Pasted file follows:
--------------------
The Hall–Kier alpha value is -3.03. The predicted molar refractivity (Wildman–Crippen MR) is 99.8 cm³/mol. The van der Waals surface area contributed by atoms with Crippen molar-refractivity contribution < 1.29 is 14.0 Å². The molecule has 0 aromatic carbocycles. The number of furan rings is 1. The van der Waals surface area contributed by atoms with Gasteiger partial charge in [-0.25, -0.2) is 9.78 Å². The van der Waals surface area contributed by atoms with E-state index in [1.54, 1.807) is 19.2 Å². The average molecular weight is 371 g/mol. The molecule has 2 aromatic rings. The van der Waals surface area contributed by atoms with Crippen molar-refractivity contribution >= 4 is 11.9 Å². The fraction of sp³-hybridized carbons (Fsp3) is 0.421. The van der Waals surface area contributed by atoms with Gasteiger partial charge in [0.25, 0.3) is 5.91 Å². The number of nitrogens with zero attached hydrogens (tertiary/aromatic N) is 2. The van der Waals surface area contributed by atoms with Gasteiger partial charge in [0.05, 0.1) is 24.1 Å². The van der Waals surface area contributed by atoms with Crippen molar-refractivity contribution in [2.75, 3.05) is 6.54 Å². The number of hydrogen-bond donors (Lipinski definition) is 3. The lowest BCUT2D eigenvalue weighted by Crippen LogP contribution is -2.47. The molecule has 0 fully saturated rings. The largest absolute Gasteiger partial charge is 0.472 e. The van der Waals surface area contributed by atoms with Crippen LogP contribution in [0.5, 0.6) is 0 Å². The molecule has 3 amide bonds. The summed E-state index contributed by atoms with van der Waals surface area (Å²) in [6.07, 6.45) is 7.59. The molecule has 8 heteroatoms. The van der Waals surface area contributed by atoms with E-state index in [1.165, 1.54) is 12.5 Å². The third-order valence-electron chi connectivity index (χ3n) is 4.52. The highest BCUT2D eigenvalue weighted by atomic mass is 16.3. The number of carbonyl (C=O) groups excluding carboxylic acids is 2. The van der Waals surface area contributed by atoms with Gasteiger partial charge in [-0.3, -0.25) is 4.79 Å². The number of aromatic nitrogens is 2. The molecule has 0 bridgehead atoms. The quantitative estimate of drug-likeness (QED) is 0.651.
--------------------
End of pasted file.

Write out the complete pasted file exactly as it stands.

The Hall–Kier alpha value is -3.03. The predicted molar refractivity (Wildman–Crippen MR) is 99.8 cm³/mol. The van der Waals surface area contributed by atoms with Crippen molar-refractivity contribution < 1.29 is 14.0 Å². The molecule has 0 aromatic carbocycles. The number of furan rings is 1. The van der Waals surface area contributed by atoms with Gasteiger partial charge in [-0.25, -0.2) is 9.78 Å². The van der Waals surface area contributed by atoms with E-state index in [1.54, 1.807) is 19.2 Å². The average molecular weight is 371 g/mol. The molecule has 2 aromatic rings. The van der Waals surface area contributed by atoms with Crippen molar-refractivity contribution >= 4 is 11.9 Å². The fraction of sp³-hybridized carbons (Fsp3) is 0.421. The van der Waals surface area contributed by atoms with Gasteiger partial charge in [0.25, 0.3) is 5.91 Å². The number of nitrogens with zero attached hydrogens (tertiary/aromatic N) is 2. The van der Waals surface area contributed by atoms with Gasteiger partial charge in [0.05, 0.1) is 24.1 Å². The van der Waals surface area contributed by atoms with Crippen molar-refractivity contribution in [2.75, 3.05) is 6.54 Å². The number of hydrogen-bond donors (Lipinski definition) is 3. The lowest BCUT2D eigenvalue weighted by Crippen LogP contribution is -2.47. The molecule has 0 fully saturated rings. The largest absolute Gasteiger partial charge is 0.472 e. The van der Waals surface area contributed by atoms with Crippen LogP contribution in [0.5, 0.6) is 0 Å². The molecule has 3 amide bonds. The summed E-state index contributed by atoms with van der Waals surface area (Å²) in [6.07, 6.45) is 7.59. The molecule has 8 heteroatoms. The van der Waals surface area contributed by atoms with E-state index in [1.165, 1.54) is 12.5 Å². The third-order valence-electron chi connectivity index (χ3n) is 4.52. The highest BCUT2D eigenvalue weighted by atomic mass is 16.3. The number of carbonyl (C=O) groups excluding carboxylic acids is 2. The van der Waals surface area contributed by atoms with Gasteiger partial charge in [-0.3, -0.25) is 4.79 Å². The number of aromatic nitrogens is 2. The molecule has 0 bridgehead atoms. The quantitative estimate of drug-likeness (QED) is 0.651.